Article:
I was recently listening to the early episodes of my favorite Star Trek podcast, and the hosts talked about the unfairness of a particularly nasty Apple Podcast review. One star, paired with a snide comment about the show. One of the hosts was confused: why would anyone who this show clearly isn’t for leave a rating?
At first, I —ever the partisan Trekkie listener— agreed. These early reviews matter so much. Why would anyone who didn’t even like the show mess it up for them?
But then, I realized why we, as the owners of the products being reviewed like this, are so often frustrated: we’re confusing our innate understanding of our product with what we position it as in the marketplace.
When people review a product online, they are not necessarily reviewing the product itself but rather how well the reality of using the product matches their perception of what they were expecting. Imagine you write a novel that claims to be “the next Jurassic Park” but doesn’t have dinosaurs in it, although there is a T-Rex on the cover — yeah, that’s the kind of discrepancy that annoys people enough to go for the 1-star rating.
Experience this article as a podcast, a YouTube show, or as a newsletter:
This disconnect between expectation and reality leads to this tension in product reviews, which can be particularly challenging for founders or creators who own the product being reviewed. The further reality and hopeful positioning of the product are apart, the worse it gets.
And the problem is that we, as founders, can be incredibly blind to this.
We see a good review and think that that person gave 5 stars for the show’s quality or content, but these probably aren’t the actual reasons they mustered the energy to review. It’s much more likely that they had a particular expectation for the show and then gave it five stars because it met that expectation (or one star if it did not.) Of course, this is highly confusing for us and makes us feel that the review doesn’t accurately reflect the quality of our work.
And they’re right: it doesn’t. But it adequately depicts how much your marketing is hitting the mark — or altogether missing it.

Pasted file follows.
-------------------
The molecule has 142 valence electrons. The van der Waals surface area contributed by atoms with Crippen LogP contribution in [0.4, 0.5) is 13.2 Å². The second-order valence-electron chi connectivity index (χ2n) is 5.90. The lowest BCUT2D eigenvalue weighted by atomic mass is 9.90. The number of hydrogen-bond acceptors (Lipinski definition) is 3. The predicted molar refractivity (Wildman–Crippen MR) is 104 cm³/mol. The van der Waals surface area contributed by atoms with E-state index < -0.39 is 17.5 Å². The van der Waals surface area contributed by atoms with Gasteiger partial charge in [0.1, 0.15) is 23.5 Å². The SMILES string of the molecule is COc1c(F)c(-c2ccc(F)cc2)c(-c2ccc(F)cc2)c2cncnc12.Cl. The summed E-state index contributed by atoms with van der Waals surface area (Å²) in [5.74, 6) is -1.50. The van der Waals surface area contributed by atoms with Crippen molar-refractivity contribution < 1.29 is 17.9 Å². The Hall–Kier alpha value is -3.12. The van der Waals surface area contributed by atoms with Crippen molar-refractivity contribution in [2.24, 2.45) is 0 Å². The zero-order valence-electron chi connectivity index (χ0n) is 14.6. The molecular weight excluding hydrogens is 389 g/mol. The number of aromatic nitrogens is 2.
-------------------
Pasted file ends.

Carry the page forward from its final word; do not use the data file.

The reality is that people are more likely to leave a review when they have an extremely positive or negative reaction. They feel much more motivated to leave a review if they feel they have enjoyed the show immensely or if they feel they have been misled. This is tough for creators who have put a lot of time and effort into creating something they believe is really good but are not receiving positive reviews due to unrealistic expectations in their would-be listeners.
But these are expectations we —as creators— set for our listeners, viewers, and readers. And at some point in our journey, we usually discover that we have control over those expectations.
It truly boils down to the positioning of your product. Let’s stick with podcasts here: if a show about entrepreneurship is marketed as a great beginner podcast for founders but then covers advanced topics that are not relevant to beginners, it can lead to confusion and disappointment among eager wantrepreneur listeners. They may assume that they can learn everything they need to know about starting a business from the podcast but instead find themselves wasting time with something that is clearly geared towards more experienced founders once they actually listen to an episode.
None of this is novel or groundbreaking. Misleading advertising has always been a source of trouble. But this is an unintentional divergence between what a thing is and what it’s seen as. As founders, we have incredible difficulty looking at our own work from an outsider’s perspective.
The solution? Eat those reviews. Take them not as a sign of your failure to create but failure to clearly communicate what you made. A review is feedback, and whether you like it or not, it’s something to act on. It’s tangible evidence that your work evoked something in a person who thought it would be for them.
And on occasion, it was not for them. So when we reflect on the reviews that our products and services receive, we need to be aware of this tension between expectation and reality. Our customers see what they see and tell us what they feel. We must stay mindful of how we position our products in the marketplace and ensure that our messaging aligns with the experience our customers will receive.
As founders, it’s our responsibility to see our own products through the eyes of our customers. We can use good and bad reviews to our advantage; they are valuable feedback that comes from a strong emotional reaction to our work. And feedback like this is the best antidote to our ignorance.
I give negative reviews 5 stars.